The next great budget battle between Democrats and Republicans has been resolved without waiting until the very last minute as the current legislators have done twice already this year. According to Reuters on March 20, the Senate approved legislation to keep the government funded through the end of the current fiscal year, which ends Sept. 30. The bill must now go before the House on Thursday for final approval.
Without approval of this new spending legislation, many government programs and agencies would have faced shutdown on March 27. Assuming he House approves the bill, which is expected, the next budget battle will be in late July or early August, when approval will be required again to raise the federal borrowing limit.
House Appropriations Committee Chairman Hal Rogers called the bill “a great success," and applauded the effort as a "healthy start" toward returning to a normal, bipartisan budgeting process.
The measure, approved by a 73 (Democrat) to 26 (Republican) vote, maintains the $85 billion in automatic spending cuts that is referred to as “sequestration”, but offers some flexibility in the distribution of the cuts from the harsh restrictions of the sequestration mandates.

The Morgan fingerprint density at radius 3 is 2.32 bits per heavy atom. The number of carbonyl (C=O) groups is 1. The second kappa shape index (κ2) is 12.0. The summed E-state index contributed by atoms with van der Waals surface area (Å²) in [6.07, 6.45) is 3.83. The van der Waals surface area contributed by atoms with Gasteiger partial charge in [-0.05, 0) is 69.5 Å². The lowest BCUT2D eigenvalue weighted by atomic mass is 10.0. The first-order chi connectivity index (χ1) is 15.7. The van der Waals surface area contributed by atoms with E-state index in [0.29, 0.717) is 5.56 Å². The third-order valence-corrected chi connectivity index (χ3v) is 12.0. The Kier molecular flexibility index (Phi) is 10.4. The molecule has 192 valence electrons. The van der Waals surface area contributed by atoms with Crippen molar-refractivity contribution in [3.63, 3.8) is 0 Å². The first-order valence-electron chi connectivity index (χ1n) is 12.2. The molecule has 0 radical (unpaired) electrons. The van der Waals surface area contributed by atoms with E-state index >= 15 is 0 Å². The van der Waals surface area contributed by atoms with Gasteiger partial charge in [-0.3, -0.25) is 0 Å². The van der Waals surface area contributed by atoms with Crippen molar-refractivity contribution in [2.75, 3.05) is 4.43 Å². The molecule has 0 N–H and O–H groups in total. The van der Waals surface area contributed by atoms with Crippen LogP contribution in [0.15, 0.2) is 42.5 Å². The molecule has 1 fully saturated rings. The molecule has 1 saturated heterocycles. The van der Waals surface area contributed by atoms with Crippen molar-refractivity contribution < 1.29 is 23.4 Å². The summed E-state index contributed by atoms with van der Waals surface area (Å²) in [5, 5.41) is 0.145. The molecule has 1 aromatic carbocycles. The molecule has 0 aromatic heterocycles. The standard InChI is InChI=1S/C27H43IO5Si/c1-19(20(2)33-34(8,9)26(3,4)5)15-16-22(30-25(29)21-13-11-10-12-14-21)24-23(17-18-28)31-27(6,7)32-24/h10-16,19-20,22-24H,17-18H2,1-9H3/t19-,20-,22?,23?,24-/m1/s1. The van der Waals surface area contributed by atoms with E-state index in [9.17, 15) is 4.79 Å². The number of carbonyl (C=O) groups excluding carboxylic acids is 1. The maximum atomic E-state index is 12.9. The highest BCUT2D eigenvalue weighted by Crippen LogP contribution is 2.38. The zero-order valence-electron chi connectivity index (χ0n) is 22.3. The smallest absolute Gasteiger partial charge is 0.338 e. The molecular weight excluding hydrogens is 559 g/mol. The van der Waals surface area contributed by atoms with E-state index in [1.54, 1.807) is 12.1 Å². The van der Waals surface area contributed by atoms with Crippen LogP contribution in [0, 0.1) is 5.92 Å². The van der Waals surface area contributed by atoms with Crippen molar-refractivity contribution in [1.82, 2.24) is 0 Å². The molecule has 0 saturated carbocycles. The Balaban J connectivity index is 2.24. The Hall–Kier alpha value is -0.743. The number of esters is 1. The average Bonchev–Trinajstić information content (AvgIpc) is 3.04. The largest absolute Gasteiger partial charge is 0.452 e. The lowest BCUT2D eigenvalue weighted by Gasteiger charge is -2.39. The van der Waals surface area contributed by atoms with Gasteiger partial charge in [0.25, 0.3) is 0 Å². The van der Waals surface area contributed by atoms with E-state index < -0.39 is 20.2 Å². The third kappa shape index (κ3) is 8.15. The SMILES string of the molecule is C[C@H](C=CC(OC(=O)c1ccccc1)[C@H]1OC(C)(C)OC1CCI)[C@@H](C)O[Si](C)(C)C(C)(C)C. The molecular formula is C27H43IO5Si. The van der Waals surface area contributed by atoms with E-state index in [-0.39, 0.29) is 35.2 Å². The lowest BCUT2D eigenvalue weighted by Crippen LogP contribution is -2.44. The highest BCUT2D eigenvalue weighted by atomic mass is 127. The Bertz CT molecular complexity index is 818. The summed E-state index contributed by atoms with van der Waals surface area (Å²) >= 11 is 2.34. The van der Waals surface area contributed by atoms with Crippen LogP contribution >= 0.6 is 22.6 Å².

The Senate vote was not a slam dunk. Many of the Senators tried to attach provisions to protect their own pet projects and constituents. One proposal that was approved shifts $55 million in Department of Agriculture money to prevent the agency from laying off meat inspectors. One proposal that was not approved would have moving national park money to keep White House tours open.
Democrats and Republicans may have come together long enough to avoid falling off the cliff this month, but they have such significant differences of opinions in how the federal budget should be structured, that one wonders how close they will come to the edge when the next deadline looms this summer.